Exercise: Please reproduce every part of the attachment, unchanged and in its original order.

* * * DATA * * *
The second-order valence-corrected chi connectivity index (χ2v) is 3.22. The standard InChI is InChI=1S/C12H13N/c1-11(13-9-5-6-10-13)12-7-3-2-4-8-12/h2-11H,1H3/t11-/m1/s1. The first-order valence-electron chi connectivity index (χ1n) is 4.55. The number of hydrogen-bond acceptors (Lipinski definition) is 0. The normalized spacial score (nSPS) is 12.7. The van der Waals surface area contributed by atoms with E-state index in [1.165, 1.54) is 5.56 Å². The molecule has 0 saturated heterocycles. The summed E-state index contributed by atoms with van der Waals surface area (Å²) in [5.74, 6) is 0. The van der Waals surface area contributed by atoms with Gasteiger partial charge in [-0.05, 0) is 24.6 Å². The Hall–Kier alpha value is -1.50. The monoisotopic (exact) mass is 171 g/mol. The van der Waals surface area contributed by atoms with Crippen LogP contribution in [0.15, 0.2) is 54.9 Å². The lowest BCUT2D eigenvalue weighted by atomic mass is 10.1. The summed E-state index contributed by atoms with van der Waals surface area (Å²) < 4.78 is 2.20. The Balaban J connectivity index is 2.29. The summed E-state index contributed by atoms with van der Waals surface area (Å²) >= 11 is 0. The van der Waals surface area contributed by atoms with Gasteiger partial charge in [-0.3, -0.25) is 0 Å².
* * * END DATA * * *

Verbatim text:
The second-order valence-corrected chi connectivity index (χ2v) is 3.22. The standard InChI is InChI=1S/C12H13N/c1-11(13-9-5-6-10-13)12-7-3-2-4-8-12/h2-11H,1H3/t11-/m1/s1. The first-order valence-electron chi connectivity index (χ1n) is 4.55. The number of hydrogen-bond acceptors (Lipinski definition) is 0. The normalized spacial score (nSPS) is 12.7. The van der Waals surface area contributed by atoms with E-state index in [1.165, 1.54) is 5.56 Å². The molecule has 0 saturated heterocycles. The summed E-state index contributed by atoms with van der Waals surface area (Å²) in [5.74, 6) is 0. The van der Waals surface area contributed by atoms with Gasteiger partial charge in [-0.05, 0) is 24.6 Å². The Hall–Kier alpha value is -1.50. The monoisotopic (exact) mass is 171 g/mol. The van der Waals surface area contributed by atoms with Crippen LogP contribution in [0.15, 0.2) is 54.9 Å². The lowest BCUT2D eigenvalue weighted by atomic mass is 10.1. The summed E-state index contributed by atoms with van der Waals surface area (Å²) < 4.78 is 2.20. The Balaban J connectivity index is 2.29. The summed E-state index contributed by atoms with van der Waals surface area (Å²) >= 11 is 0. The van der Waals surface area contributed by atoms with Gasteiger partial charge in [-0.3, -0.25) is 0 Å².